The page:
Walk 100 Miles In My Shoes

How Sander and Jonathon Flaum bridged a generation gap in work values

Sander A. Flaum lived quite happily in a world that for years his only son, Jonathon, wanted nothing to do with. Sander was old-school: stubborn, tough, with a single-minded desire to become a chief executive. Work was his first priority; family came second. Eventually his marriage failed, which only complicated his uneasy relationship with Jonathon. Recently, though, the two have come to terms. As improbable as it sounds, they did so by talking about the very thing that originally drove them apart: the workplace.

This is a tale of a father and son, but it is also a story about the generational divide now emerging in the office of the 21st century. "American business doesn't yet understand the powerful influence of generational values," says Chuck Underwood, the founder of The Generational Imperative Inc., a consulting firm in Cincinnati. Sander, 69, and Jonathon, 38, are classic examples of their generations. Sander, who in 1988 became CEO of health-care ad agency Robert A. Becker Euro RSCG in New York, learned to be diligent, loyal, and to put the company first. Jonathon grew up to be skeptical, self-reliant, and determined to balance work and family.

The tension between them was at once common and particular. Sander says of Jonathon: "Like the sons of many successful dads, he went the other way." Jonathon studied the philosophy of religion and practiced Zen. Later he earned an MFA in playwriting and took a job as a social worker.

Then in the summer of 2001, soon after his own son was born, Jonathon asked his father the question Sander had been waiting for: How do I make more money? "I said Becker is a great place, you'll love it," Sander recalls. Not exactly what Jonathon had in mind. So Sander suggested something else: writing speeches for business leaders. Jonathon could start by crafting one for him. A few months later, Jonathon opened WriteMind Communications in Asheville, N.C.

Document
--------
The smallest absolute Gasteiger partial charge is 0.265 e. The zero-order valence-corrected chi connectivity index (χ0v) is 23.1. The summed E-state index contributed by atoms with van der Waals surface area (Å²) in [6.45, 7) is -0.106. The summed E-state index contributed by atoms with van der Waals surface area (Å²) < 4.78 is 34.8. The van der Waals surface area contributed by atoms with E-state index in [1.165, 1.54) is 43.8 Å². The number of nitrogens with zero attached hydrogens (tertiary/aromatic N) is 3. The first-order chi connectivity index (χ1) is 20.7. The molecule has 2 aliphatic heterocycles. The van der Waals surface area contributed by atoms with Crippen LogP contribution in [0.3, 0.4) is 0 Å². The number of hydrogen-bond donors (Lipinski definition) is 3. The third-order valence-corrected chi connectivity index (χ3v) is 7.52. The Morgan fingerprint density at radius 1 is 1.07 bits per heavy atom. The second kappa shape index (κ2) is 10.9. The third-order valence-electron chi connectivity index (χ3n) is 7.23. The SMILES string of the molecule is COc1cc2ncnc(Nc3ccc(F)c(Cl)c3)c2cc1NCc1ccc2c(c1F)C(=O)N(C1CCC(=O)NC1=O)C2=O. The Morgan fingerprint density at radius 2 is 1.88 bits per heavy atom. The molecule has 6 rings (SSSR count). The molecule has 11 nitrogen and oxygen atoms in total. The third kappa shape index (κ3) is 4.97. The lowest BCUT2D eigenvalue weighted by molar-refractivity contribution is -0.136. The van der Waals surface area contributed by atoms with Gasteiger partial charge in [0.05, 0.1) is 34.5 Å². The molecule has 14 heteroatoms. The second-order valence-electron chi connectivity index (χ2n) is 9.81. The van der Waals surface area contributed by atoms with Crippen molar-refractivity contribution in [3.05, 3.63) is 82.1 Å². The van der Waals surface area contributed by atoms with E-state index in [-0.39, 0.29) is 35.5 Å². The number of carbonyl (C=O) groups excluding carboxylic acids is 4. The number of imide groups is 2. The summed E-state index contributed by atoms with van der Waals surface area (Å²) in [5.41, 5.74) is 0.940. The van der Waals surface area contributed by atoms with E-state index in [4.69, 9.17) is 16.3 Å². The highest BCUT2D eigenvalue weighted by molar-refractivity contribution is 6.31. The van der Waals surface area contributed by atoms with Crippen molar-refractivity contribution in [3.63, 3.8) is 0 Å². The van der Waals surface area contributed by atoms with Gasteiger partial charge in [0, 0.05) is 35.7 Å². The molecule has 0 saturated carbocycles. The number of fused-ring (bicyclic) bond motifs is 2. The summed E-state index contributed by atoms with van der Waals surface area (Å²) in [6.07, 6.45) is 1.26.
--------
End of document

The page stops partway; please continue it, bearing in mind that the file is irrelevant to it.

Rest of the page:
Jonathon and Sander were then both CEOs, albeit of very different companies. Sander ran a $1.7 billion business with 975 employees; Jonathon hired people by the project. They had more to talk about but rarely shared the same perspective. Sander focused on being competitive, even paranoid. Jonathon told his father fear wasn't a great motivator. Sander exhorted his staff to do A+ work, be best in class, fight for a yes. Jonathon's mantras were be mindful, let go, say yes to providence. Sander quoted Jack Welch; Jonathon told parables about Buddhist monks.

Then Sander made his son an offer that changed everything. He wanted to write a book about leadership that would appeal to young people starting out and to his hardened colleagues. He figured including Jonathon's views would be the best way to do both. Jonathon agreed, with one condition: that they discuss ideas while walking 100 miles together, each selecting routes up and down the East Coast. "I expected growth in our personal relationship," he says. Not Sander. He simply wanted to talk about his leadership principles. "It wasn't until we began walking that I realized it was about a lot more than that," he says.

First off, Sander learned of Jonathon's lingering childhood resentments. There were Sander's absences. He held staff meetings on Saturday mornings and didn't change his schedule to attend Jonathon's championship Little League game one year. And there was his brusque management of their home life. "Jonathon remembers that I would write a to-do list for him and his sister before I left every day," says Sander, who still carries his own daily list in his shirt pocket.

The six months of strolling and hiking in 2004 resulted in a book, The 100-Mile Walk: A Father and Son on a Quest to Find the Essence of Leadership, published in January. It also smoothed out their relationship. Sander owned up to making "a lot of mistakes" with his family. "I learned a lot about myself from Jon," he says. "I'm sorry I didn't do it earlier." Jonathon came to understand his father's ambition, his constant talk of being best in class. "Before, they were just words," says Jonathon. "He convinced me of the heart of it, what it can mean for a group of people to know they've done their best."

They still have their disagreements. Sander, who remarried and, after retiring, began his own consultancy two years ago, maintains a "healthy paranoia" about rivals. He still puts in long hours. "I worry that there's too much balance and not enough work when it comes to the younger generation," he says.

As for Jonathon, business has picked up, mostly due to the book. He's coaching executives and leading walks in the Blue Ridge Mountains. That's put him in an unfamiliar situation: After a few intense work weeks, he called Sander and told him: "Dad, I'm becoming like you."

By Susan Berfield

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